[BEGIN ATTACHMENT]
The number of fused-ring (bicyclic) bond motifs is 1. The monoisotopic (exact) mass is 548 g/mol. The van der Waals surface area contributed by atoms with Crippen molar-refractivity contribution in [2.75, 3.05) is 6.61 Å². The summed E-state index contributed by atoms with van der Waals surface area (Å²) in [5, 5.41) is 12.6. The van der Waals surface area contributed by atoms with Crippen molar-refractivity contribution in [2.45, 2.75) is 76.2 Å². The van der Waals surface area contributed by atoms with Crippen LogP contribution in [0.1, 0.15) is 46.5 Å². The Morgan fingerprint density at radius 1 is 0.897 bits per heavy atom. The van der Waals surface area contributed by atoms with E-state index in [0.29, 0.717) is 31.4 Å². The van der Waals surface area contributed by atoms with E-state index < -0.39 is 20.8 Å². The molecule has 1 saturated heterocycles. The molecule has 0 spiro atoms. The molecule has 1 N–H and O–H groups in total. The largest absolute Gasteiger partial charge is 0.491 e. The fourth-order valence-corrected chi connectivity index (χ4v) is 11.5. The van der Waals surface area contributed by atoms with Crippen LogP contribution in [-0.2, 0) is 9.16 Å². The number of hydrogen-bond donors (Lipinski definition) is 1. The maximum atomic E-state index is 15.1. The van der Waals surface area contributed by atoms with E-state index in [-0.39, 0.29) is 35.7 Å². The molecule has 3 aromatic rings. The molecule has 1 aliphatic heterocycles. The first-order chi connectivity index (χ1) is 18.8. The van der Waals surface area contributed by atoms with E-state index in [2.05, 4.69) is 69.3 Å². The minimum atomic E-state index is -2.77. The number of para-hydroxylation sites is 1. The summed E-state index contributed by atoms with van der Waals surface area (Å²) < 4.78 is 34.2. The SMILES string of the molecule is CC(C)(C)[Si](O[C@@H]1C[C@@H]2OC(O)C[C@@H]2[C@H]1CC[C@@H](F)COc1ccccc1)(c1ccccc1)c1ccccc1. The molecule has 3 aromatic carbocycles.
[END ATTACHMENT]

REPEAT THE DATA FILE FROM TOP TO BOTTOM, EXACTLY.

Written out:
The number of fused-ring (bicyclic) bond motifs is 1. The monoisotopic (exact) mass is 548 g/mol. The van der Waals surface area contributed by atoms with Crippen molar-refractivity contribution in [2.75, 3.05) is 6.61 Å². The summed E-state index contributed by atoms with van der Waals surface area (Å²) in [5, 5.41) is 12.6. The van der Waals surface area contributed by atoms with Crippen molar-refractivity contribution in [2.45, 2.75) is 76.2 Å². The van der Waals surface area contributed by atoms with Crippen LogP contribution in [0.1, 0.15) is 46.5 Å². The Morgan fingerprint density at radius 1 is 0.897 bits per heavy atom. The van der Waals surface area contributed by atoms with E-state index in [0.29, 0.717) is 31.4 Å². The van der Waals surface area contributed by atoms with E-state index < -0.39 is 20.8 Å². The molecule has 1 saturated heterocycles. The molecule has 0 spiro atoms. The molecule has 1 N–H and O–H groups in total. The largest absolute Gasteiger partial charge is 0.491 e. The fourth-order valence-corrected chi connectivity index (χ4v) is 11.5. The van der Waals surface area contributed by atoms with Crippen LogP contribution in [-0.2, 0) is 9.16 Å². The number of hydrogen-bond donors (Lipinski definition) is 1. The maximum atomic E-state index is 15.1. The van der Waals surface area contributed by atoms with E-state index in [-0.39, 0.29) is 35.7 Å². The molecule has 3 aromatic rings. The molecule has 1 aliphatic heterocycles. The first-order chi connectivity index (χ1) is 18.8. The van der Waals surface area contributed by atoms with E-state index in [2.05, 4.69) is 69.3 Å². The minimum atomic E-state index is -2.77. The number of para-hydroxylation sites is 1. The summed E-state index contributed by atoms with van der Waals surface area (Å²) < 4.78 is 34.2. The SMILES string of the molecule is CC(C)(C)[Si](O[C@@H]1C[C@@H]2OC(O)C[C@@H]2[C@H]1CC[C@@H](F)COc1ccccc1)(c1ccccc1)c1ccccc1. The molecule has 3 aromatic carbocycles.